BAASA launches heritage month ‘CelebrAsian’Published: March 11, 2011
Section: Arts, Etc.
APAHM celebrates the past and present accomplishments of Asian Americans and also provides a time for reflection on the discrimination they have historically encountered in America.
APAHM is officially held nationwide in May, the month which marks both the arrival of the first Japanese immigrants in 1843 and the completion of the Transcontinental Railroad—constructed largely through the use of Chinese immigrant labor—in 1869.
However, the Brandeis Asian American Student Association (BAASA), which hosts various APAHM events on campus, elected to move the celebration earlier in order to ensure that students would have plenty of time to study for finals because, as one emcee noted, “that’s what Asians do in college.”
Genki Spark, a Boston-based Japanese taiko drumming ensemble, served as the ceremony’s opening act and were easily among the highlights of the night. “Genki” literally means happy in Japanese, and the group certainly never wavered in their enthusiasm and cheerfulness. After their initial transfixing performance, they allowed eight members of the audience to attempt playing the drums. The group—the only women’s taiko drumming ensemble in the country—proved a hit with those in attendance.
Another highlight of the night was a set list performed by emcee DANakaDAN of the group afterschoolspecial, an alternative rap group from California. He performed five of the band’s most popular songs and insisted that everyone get out of their seats and crowd around him as he performed. Feeding off the crowd’s energy, he even freestyled for the audience.
Toward the end of his set, DANakaDAN encouraged students to become more actively involved with the arts, as he believed that Asian American parents generally did not support their children in pursuing careers in acting, music and other artistic fields. He also praised the increased presence of Asian Americans both in Hollywood and in the music industry.
Between Genki Spark and afterschoolspecial, an array of Brandeis clubs also performed.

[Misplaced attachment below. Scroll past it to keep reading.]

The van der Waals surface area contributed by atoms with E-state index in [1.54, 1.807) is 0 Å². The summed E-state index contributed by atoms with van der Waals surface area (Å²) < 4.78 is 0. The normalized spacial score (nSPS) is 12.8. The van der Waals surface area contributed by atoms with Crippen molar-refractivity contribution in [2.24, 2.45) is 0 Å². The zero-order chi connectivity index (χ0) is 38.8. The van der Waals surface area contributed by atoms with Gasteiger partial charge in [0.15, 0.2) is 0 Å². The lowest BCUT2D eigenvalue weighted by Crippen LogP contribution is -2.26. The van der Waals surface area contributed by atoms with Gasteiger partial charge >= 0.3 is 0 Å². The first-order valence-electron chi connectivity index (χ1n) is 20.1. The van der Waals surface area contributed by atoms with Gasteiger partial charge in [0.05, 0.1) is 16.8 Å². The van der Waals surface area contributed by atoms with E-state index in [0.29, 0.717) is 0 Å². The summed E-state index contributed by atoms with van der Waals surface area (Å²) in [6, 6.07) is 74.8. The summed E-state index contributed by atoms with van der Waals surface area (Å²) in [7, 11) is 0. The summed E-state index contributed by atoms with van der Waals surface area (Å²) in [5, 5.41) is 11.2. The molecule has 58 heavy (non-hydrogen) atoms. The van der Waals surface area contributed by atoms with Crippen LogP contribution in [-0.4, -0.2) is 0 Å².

A skit organized by the Southeast Asian Club (SEAC) proved to be the highlight of the student portion of the ceremony. Members of SEAC gave a performance of “The Monkey and the Turtle,” an old Filipino folk tale concerning karma. In the story, Monkey and Turtle come across a banana plant. Monkey decides to split the plant between them by giving Turtle the roots and himself the more attractive upper portion; Monkey believes he’s successfully deceived Turtle. Within a few days, Monkey’s plant is dead, while Turtle’s banana roots have blossomed. Monkey becomes jealous and begins picking the bananas off Turtle’s plant, but Turtle asks his friend Dog to bark in order to scare away Monkey. Upon hearing the bark, Monkey falls into a nearby stream and drowns.
Other groups represented at the ceremony chose to emphasize more modern aspects of their respective cultures. Both the Japanese Culture Club and R3B3LS performed dances. The R3B3LS’ performance consisted of an intriguing fusion of contemporary urban dance with the plot of various Korean dramas. The Chinese Culture Club, meanwhile, performed a Chinese pop song and visually mimicked the actions described by its lyrics.
In the midst of these performances, the BAASA executive board took time to note the accomplishments of famous Asian Americans, an eclectic group ranging from “Glee” star Harry Shum, Jr. to fashion designer Vera Wang. Members of the board also discussed historical discrimination against Asians in America, such as the xenophobia encountered by Chinese workers on the Transcontinental Railroad and the internment camps established by the American government for Japanese Americans during World War II.
The executive board was not about to be left out of the more lighthearted festivities, however. As a group, they performed a modern hip hop dance to pop music, which was silly but entertaining. What the performance lacked in coordination the group certainly made up for with spirit.
Of course, one of the highlights of many Brandeis events is the free food afterwards, and this CelebrAsian certainly didn’t disappoint gastronomically. Ah, the simple pleasures of Brandeisian life.